California teacher files lawsuit against UTLA and LAUSD for constitutional violations

California teacher files lawsuit against United Teachers of Los Angeles and Los Angeles Unified School District for constitutional violations

School classroom

LOS ANGELES (Nov. 13, 2018) – Special education teacher Thomas Few has filed a lawsuit against the United Teachers of Los Angeles and the Los Angeles Unified School District for violating his First Amendment rights to free speech and freedom of association. Few is represented by attorneys from the Liberty Justice Center and the California Policy Center and the complaint is filed in the U.S. District Court for the Central District of California.

Despite the decisive victory for workers’ rights in the U.S. Supreme Court’s landmark decision in Janus v. AFSCME, Thomas Few is blocked from exercising his right to resign membership from the United Teachers of Los Angeles.

The Liberty Justice Center represented Illinois state worker Mark Janus in Janus v. AFSCME. On June 27, the U.S. Supreme Court ruled in Janus that it is illegal to require government workers to pay dues or fees to a government union as a condition of employment. The Court also required that government employers – including states, cities, counties, and school districts – obtain clear consent from an employee in order to collect any union dues or fees from that employee. Further, the Court said that consent cannot be assumed; it must be voluntary, knowing, and shown by clear and compelling evidence.

Since the Janus decision, Few has attempted to leave UTLA and has asked his employer, LAUSD, to stop withholding union dues from his paycheck. UTLA has insisted that Few can only exercise his constitutional rights to not be a member once a year during a brief, 30-day period which they define. The Los Angeles Unified School District supports UTLA in its efforts to violate Few’s First Amendment rights to free speech and freedom of association by continuing to withhold union dues from his paycheck without his affirmative consent. The State of California laws which authorize this withholding are unconstitutional and unenforceable.

Brian Kelsey, senior attorney for the Liberty Justice Center said: “The U.S. Supreme Court has declared that government employees have a choice and a voice when it comes to union membership. The United Teachers of Los Angeles are violating Thomas Few’s constitutional rights by not allowing him to withdraw from the union. The Unified School District of Los Angeles is complicit in this constitutional violation by taking union dues from Mr. Few’s paycheck against his will. In Janus v. AFSCME, the U.S. Supreme Court ruled that government unions must receive clear, voluntary, and informed consent from government workers for membership. Liberty Justice Center is determined to see that these rights are respected throughout the United States.”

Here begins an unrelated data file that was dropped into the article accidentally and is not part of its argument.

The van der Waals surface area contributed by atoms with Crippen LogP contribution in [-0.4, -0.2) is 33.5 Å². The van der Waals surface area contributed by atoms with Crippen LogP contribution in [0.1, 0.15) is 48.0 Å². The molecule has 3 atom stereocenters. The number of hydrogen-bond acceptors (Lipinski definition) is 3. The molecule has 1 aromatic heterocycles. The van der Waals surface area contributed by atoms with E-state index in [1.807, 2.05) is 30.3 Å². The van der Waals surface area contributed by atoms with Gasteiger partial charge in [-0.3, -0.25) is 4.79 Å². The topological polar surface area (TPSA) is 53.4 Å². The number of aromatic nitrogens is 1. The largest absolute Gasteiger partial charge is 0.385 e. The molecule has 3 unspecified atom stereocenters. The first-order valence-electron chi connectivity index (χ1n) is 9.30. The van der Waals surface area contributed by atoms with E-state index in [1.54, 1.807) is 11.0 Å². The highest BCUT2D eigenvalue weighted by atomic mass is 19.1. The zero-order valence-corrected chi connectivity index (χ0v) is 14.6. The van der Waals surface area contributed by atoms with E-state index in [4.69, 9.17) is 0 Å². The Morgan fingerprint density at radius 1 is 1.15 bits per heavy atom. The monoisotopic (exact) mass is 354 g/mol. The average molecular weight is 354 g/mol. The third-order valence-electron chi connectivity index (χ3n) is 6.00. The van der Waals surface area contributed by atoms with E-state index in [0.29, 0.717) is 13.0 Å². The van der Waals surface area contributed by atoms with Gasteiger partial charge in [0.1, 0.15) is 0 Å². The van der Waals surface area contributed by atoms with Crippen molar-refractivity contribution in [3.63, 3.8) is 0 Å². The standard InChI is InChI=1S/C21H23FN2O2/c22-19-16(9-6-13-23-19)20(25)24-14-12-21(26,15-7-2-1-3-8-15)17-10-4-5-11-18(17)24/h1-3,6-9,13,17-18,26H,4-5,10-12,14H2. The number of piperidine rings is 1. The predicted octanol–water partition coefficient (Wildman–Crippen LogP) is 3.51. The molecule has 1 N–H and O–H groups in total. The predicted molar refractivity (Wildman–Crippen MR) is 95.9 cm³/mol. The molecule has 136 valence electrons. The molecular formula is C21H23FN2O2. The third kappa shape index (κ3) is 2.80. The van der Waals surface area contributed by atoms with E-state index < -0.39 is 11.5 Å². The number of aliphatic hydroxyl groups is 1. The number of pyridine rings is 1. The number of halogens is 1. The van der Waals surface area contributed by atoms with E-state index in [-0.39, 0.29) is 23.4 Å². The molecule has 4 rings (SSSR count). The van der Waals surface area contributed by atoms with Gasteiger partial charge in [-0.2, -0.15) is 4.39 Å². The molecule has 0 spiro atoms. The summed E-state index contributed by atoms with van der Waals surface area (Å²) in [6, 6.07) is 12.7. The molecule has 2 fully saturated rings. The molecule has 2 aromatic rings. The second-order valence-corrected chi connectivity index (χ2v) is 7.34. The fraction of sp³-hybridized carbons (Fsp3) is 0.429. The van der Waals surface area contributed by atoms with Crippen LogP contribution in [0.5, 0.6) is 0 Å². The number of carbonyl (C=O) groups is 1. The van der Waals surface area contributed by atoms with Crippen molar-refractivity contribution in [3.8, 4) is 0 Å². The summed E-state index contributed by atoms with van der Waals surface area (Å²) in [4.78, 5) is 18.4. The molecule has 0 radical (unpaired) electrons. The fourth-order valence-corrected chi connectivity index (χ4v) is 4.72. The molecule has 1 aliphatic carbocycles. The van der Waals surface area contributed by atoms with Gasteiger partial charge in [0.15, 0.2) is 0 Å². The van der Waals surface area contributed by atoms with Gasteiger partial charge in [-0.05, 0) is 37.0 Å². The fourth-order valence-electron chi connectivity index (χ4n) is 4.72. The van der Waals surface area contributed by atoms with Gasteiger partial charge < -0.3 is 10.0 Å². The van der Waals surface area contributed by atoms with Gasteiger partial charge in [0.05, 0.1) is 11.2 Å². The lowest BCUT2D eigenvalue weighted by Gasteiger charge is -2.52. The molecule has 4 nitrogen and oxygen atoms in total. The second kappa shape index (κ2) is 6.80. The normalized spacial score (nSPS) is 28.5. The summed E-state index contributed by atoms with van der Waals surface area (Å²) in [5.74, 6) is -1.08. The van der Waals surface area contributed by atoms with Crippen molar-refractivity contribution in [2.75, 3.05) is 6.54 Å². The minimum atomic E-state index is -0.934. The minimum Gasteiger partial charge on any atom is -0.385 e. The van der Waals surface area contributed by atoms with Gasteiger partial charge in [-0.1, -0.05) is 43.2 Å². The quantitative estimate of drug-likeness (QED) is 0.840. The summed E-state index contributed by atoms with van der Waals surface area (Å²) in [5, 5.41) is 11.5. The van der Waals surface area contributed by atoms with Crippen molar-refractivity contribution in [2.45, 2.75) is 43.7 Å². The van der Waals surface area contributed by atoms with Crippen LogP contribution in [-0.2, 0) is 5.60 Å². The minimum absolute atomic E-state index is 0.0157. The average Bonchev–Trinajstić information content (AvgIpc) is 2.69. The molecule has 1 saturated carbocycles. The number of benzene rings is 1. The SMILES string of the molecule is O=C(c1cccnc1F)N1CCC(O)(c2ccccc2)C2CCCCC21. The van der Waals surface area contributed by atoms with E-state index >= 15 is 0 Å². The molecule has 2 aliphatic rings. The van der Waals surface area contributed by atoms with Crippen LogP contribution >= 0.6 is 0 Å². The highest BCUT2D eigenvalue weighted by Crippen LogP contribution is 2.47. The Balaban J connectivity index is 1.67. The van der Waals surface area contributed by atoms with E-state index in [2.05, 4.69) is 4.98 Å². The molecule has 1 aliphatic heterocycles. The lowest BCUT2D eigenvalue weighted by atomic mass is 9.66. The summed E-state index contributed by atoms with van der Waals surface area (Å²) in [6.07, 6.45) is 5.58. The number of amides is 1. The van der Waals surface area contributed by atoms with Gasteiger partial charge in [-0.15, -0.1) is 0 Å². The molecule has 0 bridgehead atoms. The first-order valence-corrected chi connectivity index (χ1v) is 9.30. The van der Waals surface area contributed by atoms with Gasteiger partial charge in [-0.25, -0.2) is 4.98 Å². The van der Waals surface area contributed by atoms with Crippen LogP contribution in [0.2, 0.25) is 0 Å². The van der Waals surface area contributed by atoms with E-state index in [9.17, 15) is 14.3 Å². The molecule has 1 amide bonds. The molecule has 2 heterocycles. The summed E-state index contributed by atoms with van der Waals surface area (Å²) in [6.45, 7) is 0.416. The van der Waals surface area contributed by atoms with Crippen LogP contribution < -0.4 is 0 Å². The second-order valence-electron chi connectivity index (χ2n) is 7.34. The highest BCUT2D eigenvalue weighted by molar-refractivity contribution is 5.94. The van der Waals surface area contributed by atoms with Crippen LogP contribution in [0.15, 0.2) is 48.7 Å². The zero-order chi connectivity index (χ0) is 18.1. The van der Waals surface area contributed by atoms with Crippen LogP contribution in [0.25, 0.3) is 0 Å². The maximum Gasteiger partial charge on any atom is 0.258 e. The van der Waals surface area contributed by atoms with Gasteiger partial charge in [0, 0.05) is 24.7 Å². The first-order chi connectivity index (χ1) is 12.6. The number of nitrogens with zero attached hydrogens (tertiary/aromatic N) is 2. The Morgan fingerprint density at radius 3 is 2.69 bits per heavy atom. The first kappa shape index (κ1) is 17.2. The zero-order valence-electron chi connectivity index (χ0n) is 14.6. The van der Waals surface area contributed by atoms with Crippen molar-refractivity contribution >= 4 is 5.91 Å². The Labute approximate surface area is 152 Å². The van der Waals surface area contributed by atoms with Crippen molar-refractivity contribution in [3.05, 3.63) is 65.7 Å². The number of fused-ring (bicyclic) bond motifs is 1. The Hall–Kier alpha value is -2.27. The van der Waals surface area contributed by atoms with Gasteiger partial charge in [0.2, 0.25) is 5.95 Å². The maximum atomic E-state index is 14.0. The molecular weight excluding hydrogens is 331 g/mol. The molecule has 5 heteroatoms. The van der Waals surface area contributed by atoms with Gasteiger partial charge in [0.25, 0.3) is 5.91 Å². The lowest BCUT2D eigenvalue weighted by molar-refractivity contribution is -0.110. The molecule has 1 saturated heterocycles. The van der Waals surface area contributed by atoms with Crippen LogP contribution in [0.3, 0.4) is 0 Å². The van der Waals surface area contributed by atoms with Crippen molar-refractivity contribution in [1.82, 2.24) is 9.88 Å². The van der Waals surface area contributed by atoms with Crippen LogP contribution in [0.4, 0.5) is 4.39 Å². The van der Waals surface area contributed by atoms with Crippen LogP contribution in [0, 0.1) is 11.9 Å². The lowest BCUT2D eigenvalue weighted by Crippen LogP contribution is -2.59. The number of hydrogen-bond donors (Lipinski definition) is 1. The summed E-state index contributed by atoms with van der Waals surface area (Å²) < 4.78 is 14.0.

Thomas Few, Los Angeles Unified School District special education teacher and plaintiff, offered the following comment: “Union leaders repeat the mantra that they’re here to serve us, but they don’t care about me or my right to choose. I can tell you that teachers’ union leaders see me as a cash machine to fund their special interests. United Teachers of Los Angeles will not allow me to exercise my First Amendment rights because they do not want other teachers to be informed about their rights.”

Mark Bucher, CEO, California Policy Center, said: “The Supreme Court’s decision in Janus is clear: public employees can no longer be required to pay unions for the privilege of a government job. In Thomas Few’s case – and in hundreds of others – union leaders are deliberately violating the law. Calling union dues a ‘mandatory service fee’ is an attempt to circumvent the very clear purpose of the law. We know the court will agree with us.”


See the lawsuit here:

For media enquiries contact Kristen Williamson at [email protected] or 773-809-4403 or 
Will Swaim at [email protected] or 949-274-1911.

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